Fischer-Tropsch process

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Fischer-Tropsch process

(fĭsh`ər-trōpsh), method for the synthesis of hydrocarbons and other aliphatic compounds. Synthesis gas, a mixture of hydrogen and carbon monoxide, is reacted in the presence of an iron or cobalt catalyst; much heat is evolved, and such products as methane, synthetic gasoline and waxes, and alcohols are made, with water or carbon dioxide produced as a byproduct. An important source of the hydrogen–carbon monoxide gas mixture is the gasification of coal (see water gaswater gas,
colorless poisonous gas that burns with an intensely hot, bluish (nearly colorless) flame. The gas is a mixture of carbon monoxide and hydrogen with very small amounts of other gases, e.g., carbon dioxide, and is almost entirely combustible as a result.
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). The process is named after F. Fischer and H. Tropsch, the German coal researchers who discovered it in 1923.
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Fischer-Tropsch process

[¦fish·ər ¦trōpsh ‚präs·əs]
(chemical engineering)
A catalytic process to synthesize hydrocarbons and their oxygen derivatives by the controlled reaction of hydrogen and carbon monoxide.
McGraw-Hill Dictionary of Scientific & Technical Terms, 6E, Copyright © 2003 by The McGraw-Hill Companies, Inc.

Fischer-Tropsch process

The synthesis of hydrocarbons and, to a lesser extent, of aliphatic oxygenated compounds by the catalytic hydrogenation of carbon monoxide. The synthesis was discovered in 1923 by F. Fischer and H. Tropsch at the Kaiser Wilhelm Institute for Coal Research in Mulheim, Germany. The reaction is highly exothermic, and the reactor must be designed for adequate heat removal to control the temperature and avoid catalyst deterioration and carbon formation. The sulfur content of the synthesis gas must be extremely low to avoid poisoning the catalyst. See Coal gasification

McGraw-Hill Concise Encyclopedia of Engineering. © 2002 by The McGraw-Hill Companies, Inc.
References in periodicals archive ?
In a third step, the Fischer-Tropsch synthesis is used to convert the synthesis gas into long-chain hydrocarbon molecules, the raw materials for fuel production.
The resulting syngas can be a useful raw material for various petrochemical processes such as Fischer-Tropsch synthesis and for the production of useful products, including ammonia, urea and methanol.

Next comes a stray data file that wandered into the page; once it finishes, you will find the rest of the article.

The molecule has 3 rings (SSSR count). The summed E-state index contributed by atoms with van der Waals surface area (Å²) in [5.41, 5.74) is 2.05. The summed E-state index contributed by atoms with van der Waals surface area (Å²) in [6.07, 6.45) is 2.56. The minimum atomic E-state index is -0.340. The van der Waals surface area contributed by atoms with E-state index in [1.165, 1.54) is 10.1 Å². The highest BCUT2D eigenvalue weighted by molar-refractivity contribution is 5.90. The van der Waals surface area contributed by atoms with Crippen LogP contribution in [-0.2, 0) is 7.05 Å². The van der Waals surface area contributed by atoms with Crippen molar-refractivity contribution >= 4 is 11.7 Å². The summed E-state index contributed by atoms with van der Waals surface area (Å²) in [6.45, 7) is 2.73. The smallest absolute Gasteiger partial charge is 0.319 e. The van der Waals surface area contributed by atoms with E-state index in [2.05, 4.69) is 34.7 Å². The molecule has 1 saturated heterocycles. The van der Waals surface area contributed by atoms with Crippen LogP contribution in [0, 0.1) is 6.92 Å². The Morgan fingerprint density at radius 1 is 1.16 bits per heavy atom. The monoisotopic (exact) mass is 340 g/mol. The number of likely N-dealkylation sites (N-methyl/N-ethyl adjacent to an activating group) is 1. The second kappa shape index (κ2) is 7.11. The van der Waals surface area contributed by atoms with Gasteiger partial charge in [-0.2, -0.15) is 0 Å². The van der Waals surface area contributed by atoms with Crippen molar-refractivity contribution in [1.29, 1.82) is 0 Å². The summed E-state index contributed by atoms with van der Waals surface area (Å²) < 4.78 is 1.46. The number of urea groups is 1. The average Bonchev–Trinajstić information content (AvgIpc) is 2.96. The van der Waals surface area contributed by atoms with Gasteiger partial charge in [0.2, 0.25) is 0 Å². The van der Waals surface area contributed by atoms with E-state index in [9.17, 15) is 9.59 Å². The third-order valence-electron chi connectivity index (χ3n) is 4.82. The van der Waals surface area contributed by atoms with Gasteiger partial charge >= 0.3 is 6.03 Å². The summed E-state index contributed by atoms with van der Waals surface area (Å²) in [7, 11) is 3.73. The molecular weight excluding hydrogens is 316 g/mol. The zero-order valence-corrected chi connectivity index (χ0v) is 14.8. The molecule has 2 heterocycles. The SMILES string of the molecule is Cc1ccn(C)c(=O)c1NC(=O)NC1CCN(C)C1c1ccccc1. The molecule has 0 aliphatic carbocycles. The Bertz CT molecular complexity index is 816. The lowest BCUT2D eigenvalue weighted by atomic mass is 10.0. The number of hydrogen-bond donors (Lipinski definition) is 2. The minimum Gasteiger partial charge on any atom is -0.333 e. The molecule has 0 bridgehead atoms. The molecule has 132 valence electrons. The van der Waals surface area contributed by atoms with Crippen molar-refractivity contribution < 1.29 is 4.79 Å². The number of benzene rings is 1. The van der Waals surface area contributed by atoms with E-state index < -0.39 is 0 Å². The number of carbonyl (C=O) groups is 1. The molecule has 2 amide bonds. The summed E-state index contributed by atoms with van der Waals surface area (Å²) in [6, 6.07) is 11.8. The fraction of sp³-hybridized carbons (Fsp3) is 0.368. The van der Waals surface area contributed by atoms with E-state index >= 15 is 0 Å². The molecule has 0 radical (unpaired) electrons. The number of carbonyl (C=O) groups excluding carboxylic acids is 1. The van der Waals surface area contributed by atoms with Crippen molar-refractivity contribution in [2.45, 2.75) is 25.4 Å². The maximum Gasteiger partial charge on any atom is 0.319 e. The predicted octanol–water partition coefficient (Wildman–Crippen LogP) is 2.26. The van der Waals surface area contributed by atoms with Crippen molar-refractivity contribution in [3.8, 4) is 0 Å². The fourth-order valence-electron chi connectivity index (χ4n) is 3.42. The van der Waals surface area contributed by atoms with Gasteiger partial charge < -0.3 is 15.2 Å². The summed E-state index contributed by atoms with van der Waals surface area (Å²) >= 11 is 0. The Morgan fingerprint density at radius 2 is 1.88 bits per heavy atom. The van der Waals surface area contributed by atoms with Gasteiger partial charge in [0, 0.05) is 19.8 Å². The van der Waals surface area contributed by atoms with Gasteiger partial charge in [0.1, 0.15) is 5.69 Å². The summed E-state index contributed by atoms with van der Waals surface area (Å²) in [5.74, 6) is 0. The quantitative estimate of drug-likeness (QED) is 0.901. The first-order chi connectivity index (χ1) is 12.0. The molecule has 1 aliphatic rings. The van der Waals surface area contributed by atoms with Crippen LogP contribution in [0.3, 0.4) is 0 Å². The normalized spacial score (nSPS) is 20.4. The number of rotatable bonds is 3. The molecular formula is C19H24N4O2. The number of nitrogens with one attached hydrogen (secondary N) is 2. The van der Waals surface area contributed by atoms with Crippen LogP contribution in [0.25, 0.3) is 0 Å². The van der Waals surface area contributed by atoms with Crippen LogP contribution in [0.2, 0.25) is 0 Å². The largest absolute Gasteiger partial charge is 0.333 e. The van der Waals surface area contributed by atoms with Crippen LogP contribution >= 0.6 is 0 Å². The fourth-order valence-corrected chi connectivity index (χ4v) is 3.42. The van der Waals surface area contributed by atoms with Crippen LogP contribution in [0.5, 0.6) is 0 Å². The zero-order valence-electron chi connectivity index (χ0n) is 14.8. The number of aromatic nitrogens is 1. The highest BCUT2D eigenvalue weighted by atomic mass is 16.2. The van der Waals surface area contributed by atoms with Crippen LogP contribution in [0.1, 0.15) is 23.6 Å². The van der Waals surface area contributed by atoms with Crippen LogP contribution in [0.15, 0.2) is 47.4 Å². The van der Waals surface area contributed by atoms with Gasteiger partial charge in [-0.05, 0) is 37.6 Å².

Fischer-Tropsch synthesis (FTS) is a proven process for converting low-value syngas obtained from natural gas, coal, and/or biomass into hydrocarbon fuels [1].
Early Fischer-Tropsch synthesis of products is a very wide boiling range of the mixed hydrocarbons and the synthesis gas production costs are expensive and uncompetitive in order to meet the liquid fuel and chemical raw materials demand, the world's major oil companies have invested huge human and material resources development GTL new catalyst and new technology, especially to focus on the rapid growth of demand for diesel-aviation kerosene and high value-added high-quality paraffin wax.
Fischer-Tropsch synthesis technology can be differentiated by distinguishing between either low temperature or high temperature process conditions, respectively known as the High Temperature Fischer-Tropsch (HTFT) or the Low Temperature Fischer-Tropsch (LTFT) pathways.
Shen, Role of CeO2 Promoter in Co/SiO2 Catalyst for Fischer-Tropsch Synthesis, Chin.
The reduction of a silica nanospring (NS) supported cobalt catalyst for Fischer-Tropsch synthesis (FTS) has been monitored by X-ray photoelectron spectroscopy (XPS).
They cover properties of biomass fuel, sustainability considerations for generating electricity from biomass, combustion, gasification, pyrolysis, hydrothermal processing, anaerobic digestion, esterification, fermenting, Fischer-Tropsch synthesis from biosyngas, and bio-oil applications and processing.
Photoinduced carbon dioxide reduction leading to the formation of energy rich fuels, such as reduction of CO2 to CH4 or higher hydrocarbons has not been adequately studied as compared with the Fischer-Tropsch synthesis for hydrocarbons.
In addition to the limited refined products based on crude oil, Germany in 1944 was producing liquid refined fuel from coal, using the Bergius hydrogenation process and the Fischer-Tropsch synthesis process.